Indian Rainbows

On the way to Kalimpong

I never felt as good leaving a city as when I left Kolkata. During the monsoon the dirty charm of the City of Joy is buried beneath countless, deep, dark puddles and continuous rainfall. The air is so humid that even after turning around in my bed I am already soaked in sweat. But tomorrow everything will be better. It will probably still rain. But the air will be much cooler, my room much cleaner and the atmosphere so much calmer.

Abschied im Regen. Ich nehme ein Taxi von der Sudder Street zum Bahnhof Sealdah

Goodbye in the rain. I take a cab from Sudder Street to Sealdah station.

My train leaves Kolkatta at 10:05pm and is supposed to arrive at 8pm in Siliguri. There I will meet my contact from the monastery, Gendun. This time I chose not economise and and instead of travelling with Sleeper Class I booked a seat in the 3rd Class AC. Another world! In sleeper class I met mainly young men but here I am surrounded by Indian families. Everyone here seems to be a bit plump. The economic boom is expanding hips, too. Back in Sleeper Class everyone was still slim.

There is not much conversation going on, everyone is staring into their phones. After the controller has passed through our car we unfold the beds and go to sleep. There are one or maybe two people snoring in the car but overall I have a peaceful night.

The train arrives on time, at half past 8 in Siliguri. Terminus, everyone is in a hurry to leave the train. In spite of the early hour, the sun is already shining brightly as I get off the train. No cloud is staining the clear blue sky and it is already quite hot.

While I am getting of the train Gendun is calling. He will be late. The road has been blocked by landslides but he will be at the station in twenty minutes anyway. I am still not in the mood for eating so I buy myself a bottle of Thumps Up for breakfast, sit down on bench and wait.

Suddenly a cleaner appears next to me, in his hand a cable that is ending in three wires. He puts each of them neatly in one of the holes of the socket in the wall. Then he walks to his scrubbing machine and calmly starts cleaning the floor. I am not sure if I should admire him or if I should be shocked but at least now I know: Plugs aren’t necessary!

 

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Gendun ist Mitglied in der Ausbildungskommission der Klosterschule in Kalimpong und mein Gastgeber.

Gandun is calling again, he has just arrived at the station. He wants to meet me on the flyover. So I go, just as I had started talking with an Indian soldier from Nepal who is on his way to Nagaland with his whole family.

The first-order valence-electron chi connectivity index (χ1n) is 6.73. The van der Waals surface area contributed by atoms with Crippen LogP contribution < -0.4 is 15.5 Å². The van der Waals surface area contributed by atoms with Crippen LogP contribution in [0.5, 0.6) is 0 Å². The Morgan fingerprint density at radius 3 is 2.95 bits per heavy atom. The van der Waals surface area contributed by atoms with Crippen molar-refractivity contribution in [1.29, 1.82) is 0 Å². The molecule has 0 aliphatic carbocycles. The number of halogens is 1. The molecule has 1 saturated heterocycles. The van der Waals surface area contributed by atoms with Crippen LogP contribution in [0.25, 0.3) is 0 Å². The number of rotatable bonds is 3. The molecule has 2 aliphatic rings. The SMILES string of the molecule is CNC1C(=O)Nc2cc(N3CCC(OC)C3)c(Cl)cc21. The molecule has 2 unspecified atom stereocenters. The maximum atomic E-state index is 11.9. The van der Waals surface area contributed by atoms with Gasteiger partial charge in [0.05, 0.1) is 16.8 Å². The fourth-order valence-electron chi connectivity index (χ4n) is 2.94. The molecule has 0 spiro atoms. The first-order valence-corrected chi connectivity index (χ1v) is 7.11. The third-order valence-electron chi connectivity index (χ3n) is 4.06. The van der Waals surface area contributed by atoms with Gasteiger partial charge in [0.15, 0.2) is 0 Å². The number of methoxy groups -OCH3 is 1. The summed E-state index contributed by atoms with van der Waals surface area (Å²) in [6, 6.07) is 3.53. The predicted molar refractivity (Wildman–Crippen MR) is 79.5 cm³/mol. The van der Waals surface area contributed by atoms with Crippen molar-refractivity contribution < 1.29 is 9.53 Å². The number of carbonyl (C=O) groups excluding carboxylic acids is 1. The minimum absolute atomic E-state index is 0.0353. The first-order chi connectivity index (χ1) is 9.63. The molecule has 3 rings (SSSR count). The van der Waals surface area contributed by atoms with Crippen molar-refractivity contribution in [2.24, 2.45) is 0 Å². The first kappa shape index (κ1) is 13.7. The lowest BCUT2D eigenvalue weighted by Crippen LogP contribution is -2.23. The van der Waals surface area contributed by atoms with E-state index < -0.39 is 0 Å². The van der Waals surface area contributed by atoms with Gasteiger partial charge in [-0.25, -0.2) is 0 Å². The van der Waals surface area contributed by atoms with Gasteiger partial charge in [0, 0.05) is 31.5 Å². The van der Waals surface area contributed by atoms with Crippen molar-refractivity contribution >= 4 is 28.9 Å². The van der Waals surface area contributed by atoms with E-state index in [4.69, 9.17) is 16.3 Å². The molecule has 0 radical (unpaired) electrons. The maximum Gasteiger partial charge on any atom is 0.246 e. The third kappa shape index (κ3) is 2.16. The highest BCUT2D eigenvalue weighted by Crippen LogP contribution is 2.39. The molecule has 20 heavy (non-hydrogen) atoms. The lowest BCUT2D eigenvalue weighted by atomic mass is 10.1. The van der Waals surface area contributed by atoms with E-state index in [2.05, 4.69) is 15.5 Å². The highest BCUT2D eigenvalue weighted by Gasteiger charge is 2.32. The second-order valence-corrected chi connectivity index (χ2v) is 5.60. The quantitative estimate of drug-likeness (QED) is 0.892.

And then we really meet on the flyover. It takes me some time to recognize him. He only wears the wine read skirt of tibetan regalia and a bright red shirt. He is approximately my age and he wears almost the same glasses that I used to wear. Together, we walk to the taxi he has booked to bring us to the monastery.

 

Kalimpong wurde zu Kolonialzeiten als Rückzugsort in den heißen Sommermonaten genutzt.

Kalimpong is an old Hill Station used by the British as a summer refuge.

After driving for about one hour we are having a short break. Until now we were driving on flat land, full of forests, barracks and here and there a small village. But now the mountains rise in front of us. We have arrived at the foot of the Himalayas. The road winds itself along the slopes of a narrow valley. On the bottom of the valley the rains masses of the last days transform themselves into a rushing river. Forest covered mountains rises high to the left and right.

The road is getting narrower, its surface rougher. Soon we are driving over the first areas where mud slides have covered the road. There has been enormous rainfall the past few days. But as there is only little traffic, we are moving along reasonably fast and after only two hours we arrive in the monastery in Kalimpong.

 

Kalimpong lies on the border to Sikkim which has been a small, independent himalayan kingdom until seventies. Bhutan the remaining kingdom is only a few hours away and Nepal and Bangladesh are not too far away either.

I am lucky. Even up here the rainy season takes a break. The sky couldn’t be bluer, the air is neither to hot nor to humid. As we are entering through the gate the gong is calling for lunch. It is every bit as beautiful as I have imagined it. Instead of cars honking I hear birds singing, flowers are thriving everywhere, and the forest is growing up to lower border of the monastery.

Gendun shows me his room which is quite big but maybe a bit to sparsely furnished. But that can be easily changed. And I even have an own bathroom, I wouldn’t have expected so much luxury. As I am tired and in dire need of rest I am relieved when I am finally alone. Exhausted I let myself fall onto the bed and am sound asleep soon after.

 

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